So we absolutely need conflicts, relationship difficulties, moral failures, defeats to our grandiosity, even seeming enemies, or we will have no way to ever spot or track our shadow self. They [others] are our necessary mirrors (qtd. in M. Catherine Thomas, The Godseed, p. 168).

Yogi Bhajan called marriage between a man and woman the highest yoga: “Male and female make a union and this complete union is the greatest yoga” (The Master’s Touch, p. 138). Indeed, marriage provides ample opportunities for confronting our shadow selves, refining our behavior, and drawing closer to God. Perhaps it’s because I married a very kind, easy-to-live-with guy, but marriage hasn’t been my highest yoga. For me, it has been the yoga of motherhood that has tested and refined me most of all.

Yogi Bhajan taught that it was the job of a yoga teacher to “poke, provoke, confront, and elevate.” If that is the case, no one has been a greater teacher to me than my children. No spiritual practice has done more to purify my soul than motherhood. Yogi Bhajan said: “The ocean is a very calm thing, but when the winds are heavy and high, then it’s very choppy. The wind represents your egothe higher the ego, the choppier is a person’s life.” Clearly I came to this world with a whole lot of ego to process through. My teachers have had quite a job to do, and they have done it very well.

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Being a mother has required more discipline, patience, endurance, sacrifice, strength, selflessness, service, intuition, love, and reliance upon God than anything I have ever done. Mothers partner with God in a way that no one else can. I put this slideshow together as a tribute to the divine yoga of motherhood.

I remember when Dallin H. Oaks shared this story in conference:

One of our family members recently overheard a young couple on an airline flight explaining that they chose to have a dog instead of children. “Dogs are less trouble,” they declared. “Dogs don’t talk back, and we never have to ground them.”

True. Dogs are lovely companions. But we’re in this life to be refined into godliness. Yoga is the “sacred science of god-realization.” I thank heaven for my four excellent yoga teachers who “poke, provoke, confront, and elevate” me daily.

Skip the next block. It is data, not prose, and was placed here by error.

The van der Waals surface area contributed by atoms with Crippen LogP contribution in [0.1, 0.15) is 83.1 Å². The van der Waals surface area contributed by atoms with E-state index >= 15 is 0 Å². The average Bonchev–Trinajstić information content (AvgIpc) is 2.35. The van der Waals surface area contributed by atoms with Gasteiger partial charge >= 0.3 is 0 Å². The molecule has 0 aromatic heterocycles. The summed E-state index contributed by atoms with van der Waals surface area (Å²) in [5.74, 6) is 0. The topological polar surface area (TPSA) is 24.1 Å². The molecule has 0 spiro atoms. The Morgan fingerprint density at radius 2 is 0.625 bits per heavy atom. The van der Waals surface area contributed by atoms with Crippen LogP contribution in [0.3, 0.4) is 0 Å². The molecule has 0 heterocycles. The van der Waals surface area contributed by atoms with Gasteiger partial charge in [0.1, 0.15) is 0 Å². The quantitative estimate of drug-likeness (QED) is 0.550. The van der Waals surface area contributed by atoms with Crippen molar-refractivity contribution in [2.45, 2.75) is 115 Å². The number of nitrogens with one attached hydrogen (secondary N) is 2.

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Towers of Strength: a Call for Stories

January 28, 2015 in Adversity, Atonement, Book, Book reviews, Depression, Divine nature, Fear, Grace, Grief, joy, Lani, Miracles, Pain, Postpartum Depression

Last weekend I attended Felice’s Therapeutic Imagery Facilitator Training. It was five billion times more awesome than I ever could have imagined it would be. I’ve been guiding my daughters on imagery journeys nearly every night since, and I can’t wait to share these new skills with everyone and anyone I can. So much healing happened in that sacred space last weekend. What an honor and privilege to have been a part of it. I love these women!

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After the workshop was over, I was talking with the lovely Anna Hargadon (one of the creators of the awesome film Women of Faith). She asked me, “So what’s your next project? Do you have anything you’re working on?” Maybe it was God’s way of nudging me to get moving. One of the first things that happened after I recovered my will to live last fall was that God gave me an assignment. It’s time to write another book, He said.

So this is me acting on that prompting. Last Sunday, as I drove home from church, the book’s title came to me. It was inspired by something I learned reading Heather’s new book, Walking with the Women of the New Testament. In my review of her book, I wrote:

Heather writes, “While we don’t know the details of Mary Magdalene’s infirmity, we might deduce based on what we know of the others whom Christ healed from evil spirits that she was tormented with some sort of mental infirmity. The fact that she had seven devils cast out of her suggests that her infirmity may have been severe” (p. 77).

Heather explains that Christ called Mary “Magdalene” (meaning “tower of strength”) probably in much the same way that he called Simon “Peter” (meaning “rock”). After her healing, Mary became a devoted follower of Christ and a likely “tower of strength” to those around her, including Christ Himself. Of all the people Christ could have appeared to immediately after His resurrection, He chose Mary Magdalene.